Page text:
In Papua New Guinea, embalmers smoke-cured the dead, covered them in a protective layer of clay and propped them up on scaffolding that overlooked their villages.
It's not known exactly how the Anasazi, who lived in the "four corners" region of the American Southwest, mummified their dead. But mummies dating as far back as 100 AD have been found wrapped in fur and leather blankets inside caves and rock holes. Many of these mummies were found wearing a new pair of sandals, presumably for use in the next life.
Some of the most spectacular mummies were created accidentally. In 1991, German climbers found a body frozen on top of a glacier near the Austrian-Italian border. Initially, the police and forensic experts who arrived on the scene didn't realize how old the body was—even though he was wearing a grass cape, carrying a bow and arrows and had shoes stuffed with grass for warmth. Later, radiocarbon dating determined that the "Iceman" died sometime between 3350 and 3300 BC—making him the oldest well-preserved mummy in the world.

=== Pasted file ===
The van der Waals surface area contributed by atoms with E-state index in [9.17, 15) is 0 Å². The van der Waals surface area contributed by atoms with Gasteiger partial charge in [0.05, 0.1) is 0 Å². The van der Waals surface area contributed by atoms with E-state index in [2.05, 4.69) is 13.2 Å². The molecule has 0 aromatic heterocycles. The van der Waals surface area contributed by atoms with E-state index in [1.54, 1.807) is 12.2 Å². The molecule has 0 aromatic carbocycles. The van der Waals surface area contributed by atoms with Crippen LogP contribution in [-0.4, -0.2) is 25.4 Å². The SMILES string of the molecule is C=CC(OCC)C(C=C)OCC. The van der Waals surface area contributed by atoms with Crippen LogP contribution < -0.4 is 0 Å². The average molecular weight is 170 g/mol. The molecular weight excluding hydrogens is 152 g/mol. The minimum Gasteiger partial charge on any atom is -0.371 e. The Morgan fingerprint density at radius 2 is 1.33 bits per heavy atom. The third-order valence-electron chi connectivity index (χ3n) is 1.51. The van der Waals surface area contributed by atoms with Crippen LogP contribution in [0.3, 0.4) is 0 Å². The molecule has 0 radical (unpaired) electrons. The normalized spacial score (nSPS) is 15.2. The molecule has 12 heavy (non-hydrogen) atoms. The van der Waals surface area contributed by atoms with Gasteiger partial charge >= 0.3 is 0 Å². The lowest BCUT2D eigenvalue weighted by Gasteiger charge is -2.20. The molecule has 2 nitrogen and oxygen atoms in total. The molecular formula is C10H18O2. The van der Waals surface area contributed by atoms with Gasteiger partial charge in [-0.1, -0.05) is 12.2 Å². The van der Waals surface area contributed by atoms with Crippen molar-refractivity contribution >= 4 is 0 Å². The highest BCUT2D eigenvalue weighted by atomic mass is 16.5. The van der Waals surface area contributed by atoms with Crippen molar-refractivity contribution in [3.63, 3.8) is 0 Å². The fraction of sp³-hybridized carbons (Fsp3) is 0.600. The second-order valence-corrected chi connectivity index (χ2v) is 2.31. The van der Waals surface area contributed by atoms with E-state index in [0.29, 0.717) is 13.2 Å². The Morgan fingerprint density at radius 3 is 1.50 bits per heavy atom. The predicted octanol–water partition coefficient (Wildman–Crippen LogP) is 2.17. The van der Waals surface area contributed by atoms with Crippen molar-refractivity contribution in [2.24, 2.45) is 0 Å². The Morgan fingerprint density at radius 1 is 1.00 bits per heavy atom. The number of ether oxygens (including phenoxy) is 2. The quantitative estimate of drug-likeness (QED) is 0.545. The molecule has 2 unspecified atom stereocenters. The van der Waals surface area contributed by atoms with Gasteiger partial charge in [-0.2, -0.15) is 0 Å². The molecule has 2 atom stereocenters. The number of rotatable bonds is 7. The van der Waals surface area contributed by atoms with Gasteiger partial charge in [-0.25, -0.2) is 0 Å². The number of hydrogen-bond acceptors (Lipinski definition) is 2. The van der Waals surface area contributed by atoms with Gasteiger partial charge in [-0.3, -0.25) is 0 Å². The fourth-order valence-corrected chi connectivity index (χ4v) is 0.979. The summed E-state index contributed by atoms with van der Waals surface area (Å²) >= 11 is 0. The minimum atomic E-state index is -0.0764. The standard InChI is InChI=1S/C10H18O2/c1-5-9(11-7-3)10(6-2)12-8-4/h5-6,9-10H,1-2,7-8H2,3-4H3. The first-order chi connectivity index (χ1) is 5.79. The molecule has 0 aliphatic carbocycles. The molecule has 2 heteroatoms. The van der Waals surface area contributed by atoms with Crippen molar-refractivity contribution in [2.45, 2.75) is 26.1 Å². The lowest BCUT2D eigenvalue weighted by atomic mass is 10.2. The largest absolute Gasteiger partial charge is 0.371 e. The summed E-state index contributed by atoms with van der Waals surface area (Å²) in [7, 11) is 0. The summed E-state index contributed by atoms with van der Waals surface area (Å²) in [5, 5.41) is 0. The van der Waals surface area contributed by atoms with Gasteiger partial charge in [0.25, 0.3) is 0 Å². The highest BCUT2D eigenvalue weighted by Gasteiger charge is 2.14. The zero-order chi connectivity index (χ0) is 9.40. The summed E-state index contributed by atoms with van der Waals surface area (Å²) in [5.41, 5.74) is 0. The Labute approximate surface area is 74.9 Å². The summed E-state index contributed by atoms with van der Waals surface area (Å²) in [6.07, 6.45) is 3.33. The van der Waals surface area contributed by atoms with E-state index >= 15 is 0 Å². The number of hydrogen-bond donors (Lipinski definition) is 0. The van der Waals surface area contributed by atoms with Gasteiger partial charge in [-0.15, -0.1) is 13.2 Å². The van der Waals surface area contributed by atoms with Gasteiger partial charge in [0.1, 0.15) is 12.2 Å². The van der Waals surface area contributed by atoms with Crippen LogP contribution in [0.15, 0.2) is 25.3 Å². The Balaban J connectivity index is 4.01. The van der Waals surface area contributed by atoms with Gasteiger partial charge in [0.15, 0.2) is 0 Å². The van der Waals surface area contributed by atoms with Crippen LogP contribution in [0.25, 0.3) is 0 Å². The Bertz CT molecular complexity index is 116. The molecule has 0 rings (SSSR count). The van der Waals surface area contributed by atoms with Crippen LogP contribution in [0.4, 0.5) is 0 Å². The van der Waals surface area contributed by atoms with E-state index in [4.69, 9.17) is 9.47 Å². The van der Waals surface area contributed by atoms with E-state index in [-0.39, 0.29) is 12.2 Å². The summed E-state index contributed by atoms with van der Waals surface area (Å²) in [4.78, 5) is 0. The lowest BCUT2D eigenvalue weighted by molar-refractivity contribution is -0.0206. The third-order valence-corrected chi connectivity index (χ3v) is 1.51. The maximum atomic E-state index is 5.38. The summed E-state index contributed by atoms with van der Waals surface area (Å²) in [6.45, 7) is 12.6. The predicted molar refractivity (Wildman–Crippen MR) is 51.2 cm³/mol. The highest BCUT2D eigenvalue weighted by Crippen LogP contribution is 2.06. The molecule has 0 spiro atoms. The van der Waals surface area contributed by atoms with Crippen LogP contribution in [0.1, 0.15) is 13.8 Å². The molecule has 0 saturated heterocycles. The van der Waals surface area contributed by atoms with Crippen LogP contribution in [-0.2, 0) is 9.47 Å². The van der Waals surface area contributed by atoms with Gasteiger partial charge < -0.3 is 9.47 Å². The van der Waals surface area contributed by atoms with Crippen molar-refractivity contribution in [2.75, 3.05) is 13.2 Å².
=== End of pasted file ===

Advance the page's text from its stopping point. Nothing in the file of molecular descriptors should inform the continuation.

In 1972, hunters found the best preserved human bodies in North America at an abandoned settlement called Qilakitsoq in Greenland. The "Greenland Mummies," who died about 500 years ago, consisted of a six-month old baby, a four-year old boy, and six women of various ages. Protected by a rock that overhung a shallow cave, the bodies were naturally mummified by the sub-zero temperatures and dry, dehydrating winds. Accompanying the eight bodies were 78 items of clothing, most made out of seal skin.
Over the years, peat cutters working the bogs of northwest Europe have uncovered hundreds of mummies. The spongy top layer of a peat bog tends to seal off oxygen from the layers below. A bog's naturally acidic environment also helps to create mummies, giving them a distinctively brown, leathery and lifelike appearance. The oldest "bog mummies" are from the Iron Age (between 400 BC and 400 AD) and are thought to have been the Celtic or Germanic contemporaries of the Romans. Strangely, many of the mummies found in the European bogs show evidence of violent deaths. With slit throats and broken skulls, these individuals may have been victims of ritual sacrifice, just like the mummies of China's Takla Makan Desert.